I received a copy of Monster Hunter Rise as an early birthday gift. The reviews for this one have been quite good, and I do find it interesting that this is a Switch console exclusive.
My history with the Monster Hunter series is limited. Back when I was heavily playing Xbox stuff, I got into Monster Hunter World and thought it was fantastic. Then sometime last year I went back and played Monster Hunter 3 on Wii U (and 3DS) and just couldn't get into it the same way. The obvious thing is that World (effectively, Monster Hunter 5) really sort of modernized and streamlined the game. Kind of. I mean, the Monster Hunter games are still really heavy and have mountains of menus to navigate and systems to understand. But World made a lot of efforts to make the series moderately approachable. The other thing about Monster Hunter 3 is that I hated the swimming sections. Thank goodness those didn't stick around.
Anyway, Monster Hunter Rise is the sixth mainline game, and it picks up where Monster Hunter World left off. Meaning, it's also streamlined - as best it can be for a Monster Hunter game. It also makes some interesting additions. For one thing, now you've got a dog that you can ride that can be really helpful not only for getting around quickly, but also for evasion during healing. The wirebug system is now used for gaining vertical mobility. This is interesting (and why the game is called 'Rise').
If you've never played a Monster Hunter game, you should know it's a super slow burn. Probably the first 30 minutes was character customization, really. Then there's tutorials to play through - helpful ones, luckily. Quests come in various flavors as well. There's the main quests of course, but then there's side quests and town quests, the latter of which tend to work as further tutorials and seem worth looking into.
In my first few hours, I attempted to play Rise solo. This was a pretty bad idea, and almost resulted in me thinking I wasn't into the game. I think I had forgotten that one of the things that made World click with me was the (random) teamwork aspect, whereas one of the things that made me bounce off of Monster Hunter 3 was that it felt so lonely and difficult to go alone.
Since switching over to playing the game with help requests turned on, it's made the experience way different, and way more fun. I've also gotten comfortable playing with a bow as my main weapon, at least for now. It just fits my desired play style. I think I've now knocked out three of the main quests, so I'm still really early in the game.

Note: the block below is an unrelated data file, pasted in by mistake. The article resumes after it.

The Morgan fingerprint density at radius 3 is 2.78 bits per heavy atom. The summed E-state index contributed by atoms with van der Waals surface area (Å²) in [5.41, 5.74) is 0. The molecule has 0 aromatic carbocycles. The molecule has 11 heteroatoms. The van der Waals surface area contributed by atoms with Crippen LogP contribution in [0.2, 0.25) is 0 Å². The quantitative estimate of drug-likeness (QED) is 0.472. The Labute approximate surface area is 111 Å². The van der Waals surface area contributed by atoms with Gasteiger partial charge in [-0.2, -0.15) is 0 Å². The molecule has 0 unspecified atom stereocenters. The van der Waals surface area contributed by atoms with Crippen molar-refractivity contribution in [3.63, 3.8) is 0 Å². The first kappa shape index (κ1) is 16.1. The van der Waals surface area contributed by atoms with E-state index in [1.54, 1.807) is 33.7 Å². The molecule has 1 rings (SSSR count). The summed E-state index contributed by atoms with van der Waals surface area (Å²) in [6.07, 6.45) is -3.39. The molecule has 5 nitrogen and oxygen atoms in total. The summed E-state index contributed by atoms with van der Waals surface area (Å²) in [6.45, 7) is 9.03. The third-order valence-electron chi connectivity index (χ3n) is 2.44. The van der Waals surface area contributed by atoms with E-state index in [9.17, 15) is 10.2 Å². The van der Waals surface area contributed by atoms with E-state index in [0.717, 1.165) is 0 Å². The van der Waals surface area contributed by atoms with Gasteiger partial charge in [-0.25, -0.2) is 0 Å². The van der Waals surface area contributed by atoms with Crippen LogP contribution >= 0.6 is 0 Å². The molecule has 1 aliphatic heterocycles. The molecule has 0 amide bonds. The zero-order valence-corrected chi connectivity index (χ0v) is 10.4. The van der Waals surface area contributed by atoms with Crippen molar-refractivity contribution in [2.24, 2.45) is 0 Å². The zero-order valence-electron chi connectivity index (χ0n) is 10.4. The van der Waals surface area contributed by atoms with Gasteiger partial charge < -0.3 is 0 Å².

But Monster Hunter Rise is really good. But it's also not really a chill game. So I tend to have this thing now where I play a few quests and then log out because it can feel too demanding otherwise.
I've done some experimenting with weapons now, and it seems like I'm more of a light bow gun guy than a traditional bow guy. It's nice to not have to get stressed out managing stamina with your weapon. I'll say that much.
My only one complaint about this game - and it's not really about the game play - is that Rise seems to drop connections way more often than any other Switch game I've played. I very rarely got connection issues in hundreds of hours spread out among Overwatch, Splatoon 2 and Tetris 99. Yet, in Rise I've experienced several in just the past few days. There's nothing as frustrating as losing all of your teammates during a hunt.
But Monster Hunter is such a unique experience to me. On the surface, it's not that interesting of a game. Like, there's a very specific loop to it with very little variation. You basically go out, hunt one big monster, let it soak up your attacks for a long time, kill it, come back, upgrade your gear, and repeat. And yet... somehow, it's totally compelling. It sucks you in really good.
There's no denying that it's super satisfying to beat some behemoth. You're up against this gigantic beast that feels like an insurmountable obstacle. It fights back and hits hard. It tries to run away and hide. There are other, lesser creatures to worry about at times. Even the environment can work against you. But when you watch that monster fall, it does feel good.